Traditional games of the harvest festival gain popularity in cities

Pongal evenings are filled with much banter and laughter in the State, be it at village squares or community halls of apartment complexes.

Playing games is an integral part of these celebrations. “Certain traditional games are played only during the festival,” says Madurai-based T Thangapandian, an expert on rural Tamil games and sports. “Even jallikattu started off as a game, which later transformed into a sport and then a tradition,” he adds.

“Villagers would gather in a circle and a 10-feet long wooden pole would be plonked in the centre, the surface of which would be slathered with oil. Young men would be tasked with climbing up the pole. This game is called vazhukku maram (slippery pole). It’s fun to watch them clamber up the pole, hugging it tight. Many would come sliding down. Those who manage to reach the top win prize money,” he adds.

Traditional games of the harvest festival gain popularity in cities

According to him, over time, many of our traditional games have been edged out. “These include mallar kambam, that’s a combination of gymnastics and yoga. It also involves climbing up a pole, but this is not a slippery one. Similarly, there’s a game called kazhumaram played during Pongal in Dindigul, Coimbatore, Thanjavur and Theni districts. These regions grow coconuts and farmers there are used to climbing trees. They exhibit their prowess through the game,” he says.

In urban pockets, the most popular Pongal game is uri adithal, which involves players breaking a pot that is suspended at a certain height, blindfolded. “It’s similar to dahi handi played during Janmashtami in Maharashtra. Here, the player has to hit the pot that contains prize money with a stick,” explains Thennavan, a teacher at a Government school in Madurai, who is reviving traditional games by introducing them among school children.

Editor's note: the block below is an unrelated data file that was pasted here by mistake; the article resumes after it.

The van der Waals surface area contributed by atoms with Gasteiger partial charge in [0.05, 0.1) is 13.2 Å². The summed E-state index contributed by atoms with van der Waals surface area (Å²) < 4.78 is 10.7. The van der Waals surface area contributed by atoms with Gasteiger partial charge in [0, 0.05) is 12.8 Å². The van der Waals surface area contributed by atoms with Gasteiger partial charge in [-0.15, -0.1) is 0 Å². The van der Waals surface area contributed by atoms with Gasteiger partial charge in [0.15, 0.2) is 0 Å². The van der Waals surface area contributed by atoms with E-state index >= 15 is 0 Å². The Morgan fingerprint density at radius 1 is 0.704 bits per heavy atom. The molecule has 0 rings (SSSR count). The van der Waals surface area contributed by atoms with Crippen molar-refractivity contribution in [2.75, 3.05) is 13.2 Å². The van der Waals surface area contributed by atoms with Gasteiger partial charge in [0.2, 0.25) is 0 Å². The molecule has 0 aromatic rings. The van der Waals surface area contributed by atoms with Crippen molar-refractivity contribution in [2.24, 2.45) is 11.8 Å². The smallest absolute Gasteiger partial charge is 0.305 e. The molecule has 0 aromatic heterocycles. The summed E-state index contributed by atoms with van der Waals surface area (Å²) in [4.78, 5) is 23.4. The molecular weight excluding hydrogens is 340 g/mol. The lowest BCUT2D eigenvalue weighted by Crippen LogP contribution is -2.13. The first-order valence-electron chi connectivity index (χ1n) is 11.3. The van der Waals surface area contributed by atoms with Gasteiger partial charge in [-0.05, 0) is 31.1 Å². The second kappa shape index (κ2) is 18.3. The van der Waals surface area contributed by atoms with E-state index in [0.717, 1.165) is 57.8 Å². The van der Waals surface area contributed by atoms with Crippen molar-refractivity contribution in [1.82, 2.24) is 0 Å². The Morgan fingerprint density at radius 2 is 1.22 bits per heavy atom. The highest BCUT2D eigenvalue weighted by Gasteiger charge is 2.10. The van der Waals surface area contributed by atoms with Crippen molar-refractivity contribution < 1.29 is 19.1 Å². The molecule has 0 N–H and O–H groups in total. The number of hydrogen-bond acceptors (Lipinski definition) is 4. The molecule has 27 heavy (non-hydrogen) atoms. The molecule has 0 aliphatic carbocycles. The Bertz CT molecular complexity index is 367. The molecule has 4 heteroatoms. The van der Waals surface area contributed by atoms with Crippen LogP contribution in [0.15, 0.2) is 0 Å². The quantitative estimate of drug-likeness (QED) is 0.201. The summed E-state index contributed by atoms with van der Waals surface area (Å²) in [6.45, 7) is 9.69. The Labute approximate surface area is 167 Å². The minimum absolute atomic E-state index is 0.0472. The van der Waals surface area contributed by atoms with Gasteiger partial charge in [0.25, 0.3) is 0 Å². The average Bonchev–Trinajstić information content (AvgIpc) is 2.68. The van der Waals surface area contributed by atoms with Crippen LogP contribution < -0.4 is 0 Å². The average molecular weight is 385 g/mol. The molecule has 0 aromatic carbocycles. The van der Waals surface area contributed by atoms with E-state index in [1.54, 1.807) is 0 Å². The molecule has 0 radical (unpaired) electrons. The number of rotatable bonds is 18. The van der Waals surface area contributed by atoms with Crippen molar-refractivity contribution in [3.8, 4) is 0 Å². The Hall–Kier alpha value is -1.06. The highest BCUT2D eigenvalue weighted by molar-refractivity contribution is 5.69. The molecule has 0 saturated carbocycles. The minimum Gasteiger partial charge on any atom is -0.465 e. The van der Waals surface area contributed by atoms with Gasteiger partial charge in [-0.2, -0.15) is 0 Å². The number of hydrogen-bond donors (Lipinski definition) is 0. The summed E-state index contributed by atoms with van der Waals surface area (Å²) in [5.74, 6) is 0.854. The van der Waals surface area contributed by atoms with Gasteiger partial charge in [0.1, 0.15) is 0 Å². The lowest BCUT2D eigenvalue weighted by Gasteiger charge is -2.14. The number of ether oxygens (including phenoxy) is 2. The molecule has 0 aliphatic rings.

Kabaddi matches and silambam performances are also equally popular. S Ramaraj from Natham near Madurai is a Kabaddi champion. “Although it’s our State sport, it is losing its sheen. It was seen as a rural sport until movies such as Gilli and Vennila Kabbadi Kuzhu showcased it in a positive light. It then picked up. Kabaddi matches have now become regulars at festivals,” he says.

Thangapandian says games such as elavatta kal are regaining popularity. “After the 2017 jallikattu protests, there’s a renewed interest among urban youth in the rural lifestyle. I get enquiries from Chennai and Coimbatore for teaching elavatta kal but the game is not easy; it demands physical strength and expertise in equal measure,” he adds.

Games played in the evening include shows and performances of folk dance forms such as puli vesham, karagam, and oyilattam, according to Chithiraiveethikaran Sundar, who has written Thiruvizhakkalin Thalainagaram, a book on festivals in Tamil Nadu. “Pongal is an occasion for the farming community to take a break and play some games after the harvest and before the next sowing season.”

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Printable version | Jan 20, 2021 3:51:53 AM |

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